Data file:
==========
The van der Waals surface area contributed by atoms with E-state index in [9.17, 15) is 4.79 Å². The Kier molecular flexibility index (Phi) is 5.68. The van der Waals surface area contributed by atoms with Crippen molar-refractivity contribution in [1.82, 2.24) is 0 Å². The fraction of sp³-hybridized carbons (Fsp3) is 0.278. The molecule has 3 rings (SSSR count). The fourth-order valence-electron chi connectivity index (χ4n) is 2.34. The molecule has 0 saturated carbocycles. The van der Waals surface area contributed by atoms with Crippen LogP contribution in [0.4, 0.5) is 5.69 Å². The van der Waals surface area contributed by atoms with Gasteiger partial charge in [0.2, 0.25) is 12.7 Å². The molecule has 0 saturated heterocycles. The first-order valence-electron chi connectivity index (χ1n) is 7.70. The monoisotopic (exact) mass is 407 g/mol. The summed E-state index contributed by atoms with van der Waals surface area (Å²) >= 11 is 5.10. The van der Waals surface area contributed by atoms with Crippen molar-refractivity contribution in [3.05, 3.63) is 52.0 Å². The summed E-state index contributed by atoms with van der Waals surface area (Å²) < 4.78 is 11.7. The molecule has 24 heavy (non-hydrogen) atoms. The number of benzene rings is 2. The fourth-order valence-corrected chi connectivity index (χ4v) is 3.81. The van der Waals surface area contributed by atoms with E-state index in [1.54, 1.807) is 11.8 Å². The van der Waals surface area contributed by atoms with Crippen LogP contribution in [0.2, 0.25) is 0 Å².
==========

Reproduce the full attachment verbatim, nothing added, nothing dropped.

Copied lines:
The van der Waals surface area contributed by atoms with E-state index in [9.17, 15) is 4.79 Å². The Kier molecular flexibility index (Phi) is 5.68. The van der Waals surface area contributed by atoms with Crippen molar-refractivity contribution in [1.82, 2.24) is 0 Å². The fraction of sp³-hybridized carbons (Fsp3) is 0.278. The molecule has 3 rings (SSSR count). The fourth-order valence-electron chi connectivity index (χ4n) is 2.34. The molecule has 0 saturated carbocycles. The van der Waals surface area contributed by atoms with Crippen LogP contribution in [0.4, 0.5) is 5.69 Å². The van der Waals surface area contributed by atoms with Gasteiger partial charge in [0.2, 0.25) is 12.7 Å². The molecule has 0 saturated heterocycles. The first-order valence-electron chi connectivity index (χ1n) is 7.70. The monoisotopic (exact) mass is 407 g/mol. The summed E-state index contributed by atoms with van der Waals surface area (Å²) >= 11 is 5.10. The van der Waals surface area contributed by atoms with Crippen molar-refractivity contribution in [3.05, 3.63) is 52.0 Å². The summed E-state index contributed by atoms with van der Waals surface area (Å²) < 4.78 is 11.7. The molecule has 24 heavy (non-hydrogen) atoms. The number of benzene rings is 2. The fourth-order valence-corrected chi connectivity index (χ4v) is 3.81. The van der Waals surface area contributed by atoms with E-state index in [1.54, 1.807) is 11.8 Å². The van der Waals surface area contributed by atoms with Crippen LogP contribution in [0.2, 0.25) is 0 Å².